Getting clean: Expungement clinic and follow up cleanup a success
Published 10:36 am Tuesday, September 12, 2023
Jessamine County’s first expungement clinic last Wednesday was a smashing success in the eyes of ABLE (Advocacy Based on Lived Experience) community organizer Tipton Moody.
“It went beautifully,” Moody said. “We had about 40 men and women come in to have their records checked. We were able to help probably half of them. Our lead DPA (Kentucky Department of Public Advocacy) representative told me that. We had various community resources, the space (in Revive Life House) was perfect, and we had people waiting an hour and a half early.”
Moody added that he’s already heard community feedback that people would regularly like an expungement clinic in Jessamine County.
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The clinic, organized by Moody, Revive Lifehouse and program director Kate Holway of Shepherd’s House, had representatives of law enforcement and the legal community in attendance to support expungement and formerly incarcerated individuals “putting our past behind us, moving beyond a huge stain on our lives,” Moody said.
“It’s like being a felonious Hester Prynne. She was the lead character in Nathaniel Hawthorne’s The Scarlet Letter. Being in recovery, being incarcerated, having a felony conviction- when you combine them all, the letter grows larger and larger,” Moody said.
Vondray Soldanels is a peer support specialist at Shepherd’s House. She didn’t have a hand in organizing the expungement clinic, but she was at the Lake Mingo cleanup the Saturday after and is grateful for events like the clinic.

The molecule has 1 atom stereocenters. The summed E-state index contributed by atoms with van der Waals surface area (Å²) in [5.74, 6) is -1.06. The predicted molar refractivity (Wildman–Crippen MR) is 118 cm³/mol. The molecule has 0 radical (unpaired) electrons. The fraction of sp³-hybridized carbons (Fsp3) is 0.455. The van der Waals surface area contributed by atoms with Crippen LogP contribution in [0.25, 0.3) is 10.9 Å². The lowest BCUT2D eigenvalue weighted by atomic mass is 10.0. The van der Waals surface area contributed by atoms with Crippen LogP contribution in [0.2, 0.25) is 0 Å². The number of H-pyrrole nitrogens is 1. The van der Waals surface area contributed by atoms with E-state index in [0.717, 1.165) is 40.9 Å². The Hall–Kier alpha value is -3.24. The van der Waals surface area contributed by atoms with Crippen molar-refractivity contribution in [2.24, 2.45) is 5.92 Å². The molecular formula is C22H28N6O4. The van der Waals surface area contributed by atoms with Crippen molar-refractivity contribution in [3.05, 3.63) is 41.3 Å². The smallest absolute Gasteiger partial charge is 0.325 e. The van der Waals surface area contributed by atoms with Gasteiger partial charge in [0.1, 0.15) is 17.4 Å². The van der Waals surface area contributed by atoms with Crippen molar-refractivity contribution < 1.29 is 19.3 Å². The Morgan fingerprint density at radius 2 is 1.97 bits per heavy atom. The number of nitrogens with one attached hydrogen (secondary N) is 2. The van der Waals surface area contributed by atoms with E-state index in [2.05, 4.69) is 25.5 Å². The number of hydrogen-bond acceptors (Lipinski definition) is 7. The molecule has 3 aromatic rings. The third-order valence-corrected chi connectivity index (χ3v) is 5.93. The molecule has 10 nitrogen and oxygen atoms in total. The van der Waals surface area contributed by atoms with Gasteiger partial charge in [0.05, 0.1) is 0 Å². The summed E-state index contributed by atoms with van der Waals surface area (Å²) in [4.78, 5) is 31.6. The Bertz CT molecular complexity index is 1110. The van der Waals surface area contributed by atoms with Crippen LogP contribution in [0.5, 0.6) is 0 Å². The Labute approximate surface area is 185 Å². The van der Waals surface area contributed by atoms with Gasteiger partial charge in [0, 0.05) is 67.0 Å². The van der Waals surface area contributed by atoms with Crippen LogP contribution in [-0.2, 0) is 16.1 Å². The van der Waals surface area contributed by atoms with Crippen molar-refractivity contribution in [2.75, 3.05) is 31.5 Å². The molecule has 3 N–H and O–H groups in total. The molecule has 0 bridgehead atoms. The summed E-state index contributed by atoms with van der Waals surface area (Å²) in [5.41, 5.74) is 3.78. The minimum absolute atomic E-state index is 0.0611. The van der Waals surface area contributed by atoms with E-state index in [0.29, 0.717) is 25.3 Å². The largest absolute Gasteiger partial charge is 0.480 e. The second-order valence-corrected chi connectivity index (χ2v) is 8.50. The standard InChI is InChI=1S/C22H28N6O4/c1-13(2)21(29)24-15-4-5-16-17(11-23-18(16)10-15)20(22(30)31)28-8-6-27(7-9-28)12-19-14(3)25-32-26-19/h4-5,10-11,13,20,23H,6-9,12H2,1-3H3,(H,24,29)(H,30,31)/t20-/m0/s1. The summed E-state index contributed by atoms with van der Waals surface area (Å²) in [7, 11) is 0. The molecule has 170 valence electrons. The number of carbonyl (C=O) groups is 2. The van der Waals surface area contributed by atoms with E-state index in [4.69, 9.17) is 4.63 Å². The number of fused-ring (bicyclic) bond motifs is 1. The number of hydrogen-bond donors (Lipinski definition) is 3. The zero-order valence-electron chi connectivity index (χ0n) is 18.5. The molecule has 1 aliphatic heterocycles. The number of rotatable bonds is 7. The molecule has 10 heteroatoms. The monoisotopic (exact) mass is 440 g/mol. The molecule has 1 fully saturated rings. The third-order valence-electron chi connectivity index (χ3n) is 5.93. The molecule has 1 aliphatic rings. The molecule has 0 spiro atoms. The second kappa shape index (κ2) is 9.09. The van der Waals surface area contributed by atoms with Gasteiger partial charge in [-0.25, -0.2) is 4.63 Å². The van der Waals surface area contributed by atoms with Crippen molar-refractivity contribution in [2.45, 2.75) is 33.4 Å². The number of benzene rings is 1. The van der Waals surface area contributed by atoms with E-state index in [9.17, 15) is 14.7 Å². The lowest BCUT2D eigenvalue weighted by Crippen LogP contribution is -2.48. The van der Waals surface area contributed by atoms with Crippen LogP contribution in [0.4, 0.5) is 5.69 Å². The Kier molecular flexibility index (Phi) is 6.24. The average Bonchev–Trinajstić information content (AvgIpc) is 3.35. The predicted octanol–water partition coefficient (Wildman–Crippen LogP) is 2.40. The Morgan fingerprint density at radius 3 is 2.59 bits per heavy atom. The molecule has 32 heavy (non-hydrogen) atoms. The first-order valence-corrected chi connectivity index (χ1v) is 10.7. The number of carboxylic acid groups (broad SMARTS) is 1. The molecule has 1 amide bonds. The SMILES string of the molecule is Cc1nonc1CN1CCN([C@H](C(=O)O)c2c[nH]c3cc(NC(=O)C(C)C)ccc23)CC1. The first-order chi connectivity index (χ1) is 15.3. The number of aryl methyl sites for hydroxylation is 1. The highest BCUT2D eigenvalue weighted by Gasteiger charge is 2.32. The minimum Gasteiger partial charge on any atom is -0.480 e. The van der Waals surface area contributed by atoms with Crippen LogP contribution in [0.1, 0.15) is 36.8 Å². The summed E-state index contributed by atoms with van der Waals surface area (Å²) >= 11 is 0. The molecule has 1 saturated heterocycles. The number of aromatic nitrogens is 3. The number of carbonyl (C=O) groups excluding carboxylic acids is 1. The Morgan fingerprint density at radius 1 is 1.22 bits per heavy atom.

Soldanels’ substance use disorder started in 2017. She didn’t grow up with this disorder, but it was introduced to her later in life.
“I knew nothing about it, and it took hold of my life and kind of took me on a wild adventure,” Soldanels said.
She ended up getting caught and losing everything. That’s when she started the Jessamine County Drug Court program, which puts individuals in counseling and gets them on the right track to a sober life. It holds those in the program accountable for their life.
“It’s the best thing I could have ever been offered,” Soldanels said about the program. “I was offered a job here at Shepherd’s house, and now I’m in peer support, and I’m giving back everything that was given to me to help me through this, and my cup is running over with what I can give back.
“It helped me tremendously. I’ve got my son back, I’ve got my license back, I’ve got a vehicle, and I’ve got an excellent job. The only thing I’m lacking right now is my own place, and that’s just around the corner.”
Everyone deserves a second chance, according to Soldanels, and she’s happy to see the Jessamine County community hold events like this clinic to help people start over.
“I think it’s a great opportunity for people to have that second chance in life of not being judged,” Soldanels said. “The stigma out here is ridiculous; they look at your background and see something, and you’re judged automatically, and I think with something that you’ve already served your time for, that you’ve paid back, you should be able to have that cleared off your record so that you’re not singled out in the population of ‘Oh, well we’re not gonna trust you,’ it’s not fair. We make mistakes.”
Lake Mingo cleanup